D) Development of self-initiated social engagements
Jackson has recently learned that YOU are not the only one who can initiate a social interaction, for example "SO big!" or "Give me a kissie!" He has learned that he can initiate interactions with you--and this may be him biting on the side of his crib--he has learned that he will illicit a reaction from you if he does this (whether it's positive or negative, it doesn't matter to him--he doesn't understand the difference). Additionally, as he begins to experience a bit of control of these social interactions, he will quickly become frustrated when his abilities do not allow him to convey this intentions...as a result, a temper tantrum, fit, etc. I know that the easiest thing is to give in to these tantrums (which I of course understand you have no choice but to give in), but the best thing to do is to allow them to occur and wait them out. When you give in to them, he begins to learn that this form of interaction will satisfy his wants --instead of learning more appropriate strategies: pointing, speaking, etc
Situations like these in the house are much easier to deal with than when in public. That is more my concerns. Being a new mom and having an unhappy child in public is a whole NEW concept. I used more common sense the next I went to the store to prevent a checkout tantrum. I didn't pull my wallet (obsession #1) out on my purse, I grabbed my credit card from within my purse and the wallet never needed to be seen. Same with the keys (obsession #2), I just unlocked the car from inside my purse and never pulled them out where Jackson could see them. A fit never occurred! Easy enough... do I get the Mom of the Year award yet? :P

E) Repetition of values/rules/expectations
It is important to remember that all children very young through age 8 will need to be told to do things more than once--especially when they are under the age of 5. They do not have the capacity to delay gratification or control their impulses, so--telling a child "I've told you three times now,...!" or "I've already told you..."--does not do much for the child except disrespect their development. SO, continue to repeat your expectations to him over and over again, knowing that it's what he needs--eventually they will resonate and he will begin to abide by them.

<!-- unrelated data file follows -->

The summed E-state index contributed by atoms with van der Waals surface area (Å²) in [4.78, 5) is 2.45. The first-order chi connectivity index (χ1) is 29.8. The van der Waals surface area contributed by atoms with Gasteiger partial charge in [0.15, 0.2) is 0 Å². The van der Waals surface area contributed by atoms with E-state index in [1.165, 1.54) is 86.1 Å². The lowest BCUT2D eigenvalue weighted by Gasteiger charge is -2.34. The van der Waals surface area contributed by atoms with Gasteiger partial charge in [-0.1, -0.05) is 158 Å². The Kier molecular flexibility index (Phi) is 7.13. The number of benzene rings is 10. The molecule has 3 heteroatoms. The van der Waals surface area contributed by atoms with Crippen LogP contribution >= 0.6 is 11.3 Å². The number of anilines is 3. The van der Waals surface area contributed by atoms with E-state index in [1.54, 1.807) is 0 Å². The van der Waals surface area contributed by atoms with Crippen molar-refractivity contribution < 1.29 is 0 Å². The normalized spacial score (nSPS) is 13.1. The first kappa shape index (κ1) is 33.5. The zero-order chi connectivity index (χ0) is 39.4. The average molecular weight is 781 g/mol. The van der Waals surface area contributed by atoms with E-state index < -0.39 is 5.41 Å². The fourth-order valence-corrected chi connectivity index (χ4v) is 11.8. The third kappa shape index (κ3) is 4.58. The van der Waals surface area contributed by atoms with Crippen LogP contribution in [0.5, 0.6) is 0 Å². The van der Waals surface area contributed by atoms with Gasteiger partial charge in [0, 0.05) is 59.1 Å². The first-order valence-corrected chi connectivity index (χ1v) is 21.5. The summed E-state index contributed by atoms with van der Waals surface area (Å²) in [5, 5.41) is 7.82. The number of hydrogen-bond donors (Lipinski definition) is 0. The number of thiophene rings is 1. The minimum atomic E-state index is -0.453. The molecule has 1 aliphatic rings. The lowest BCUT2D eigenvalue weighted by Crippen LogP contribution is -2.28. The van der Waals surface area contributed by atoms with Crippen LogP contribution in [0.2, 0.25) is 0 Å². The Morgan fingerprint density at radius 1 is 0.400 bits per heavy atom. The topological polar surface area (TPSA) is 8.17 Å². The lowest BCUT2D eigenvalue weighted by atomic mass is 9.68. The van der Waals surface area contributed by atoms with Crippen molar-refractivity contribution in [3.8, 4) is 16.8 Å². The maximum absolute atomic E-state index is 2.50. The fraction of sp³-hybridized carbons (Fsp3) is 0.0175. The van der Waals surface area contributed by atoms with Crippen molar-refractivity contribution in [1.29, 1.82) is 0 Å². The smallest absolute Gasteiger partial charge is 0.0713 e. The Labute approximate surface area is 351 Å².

F) Understanding the infant perspective
Hopefully the above info has helped you understand Jackson's perspective a bit. Within parenting, there are several "Parent agendas" and several "Infant Agendas" It is important to understand both of them and to find ways to match them up to help the both of you. The more you understand what is going on in his head (lol), the more you can help facilitate his development socially, emotionally, cognitively, and physically.

This a chart that describes said Infant/Parent Agendas for child 7-18 months of age. I also have charts available for 18-36 mos. & 3-6 yrs. If anyone is interested in obtaining a copy of this, please just let me know and I will certainly get you a copy! I realize this is a little hard to read, being so small.



I hope this was useful for everyone. I wanted to thank my brother for taking the time to help a sista out! :)

Jackson's latest - grabbing the clothes of other children, stretch his neck long, staring them in the eyes and yelling at the top of his lungs. Charming! Uncle Brian - gotta anecdote for that one? ;)

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7 comments:

chadandnikki said...

This is great. It seems so common sense, the way that your brother says it. Thanks.

HeatherOz said...

Hi April
That was such GREAT information. Now I know why Daisy laughs at me when I tell her "NO! NO!" when she is standing on the humidifier. You'd think after 4 kids I would have figured some of this stuff out! Do you think you could maybe email me that list? (it is a little hard to read. LOL) I would also be very interested in the 18-36 month list as well. My email is dhoswald@msn.com. Thanks April!

Allison said...

What an excellent post! It was so helpful! I can take that information and use it for both Nathan AND Ella. Nice work.

Holly said...

Thanks for all the great info!! When Kyndra is doing something she's not supposed to or that is dangerous I do use the word no but I also try to explain why she shouldn't be doing those things. I hope that helps her understand!!

Kari @ p.s. love.love. said...

Completely want this information! It's hard figuring out how to relate to a child as they grow and figuring out what they can or cannot comprehend yet! Kudos to your bro!

Kyle and Jennie said...

April,

Thank you so much for your sweet comment on my blog! Your blog is so sweet. It it nice to know who is reading your blog.

Nice to meet you too!!

Jennie

Marsha said...

My sister just sent me to your website...mostly because our websites are very similar (http://thebartonfam.blogspot.com/)...God has been good to both of us, giving us the desires of our hearts :) I would LOVE to have a copy of the 18-36 mo and 3-6 yr charts! I definitely understand completely the difficulty with discipline in parenting. You could email it to me eat marsha0727@gmail.com. Thanks!!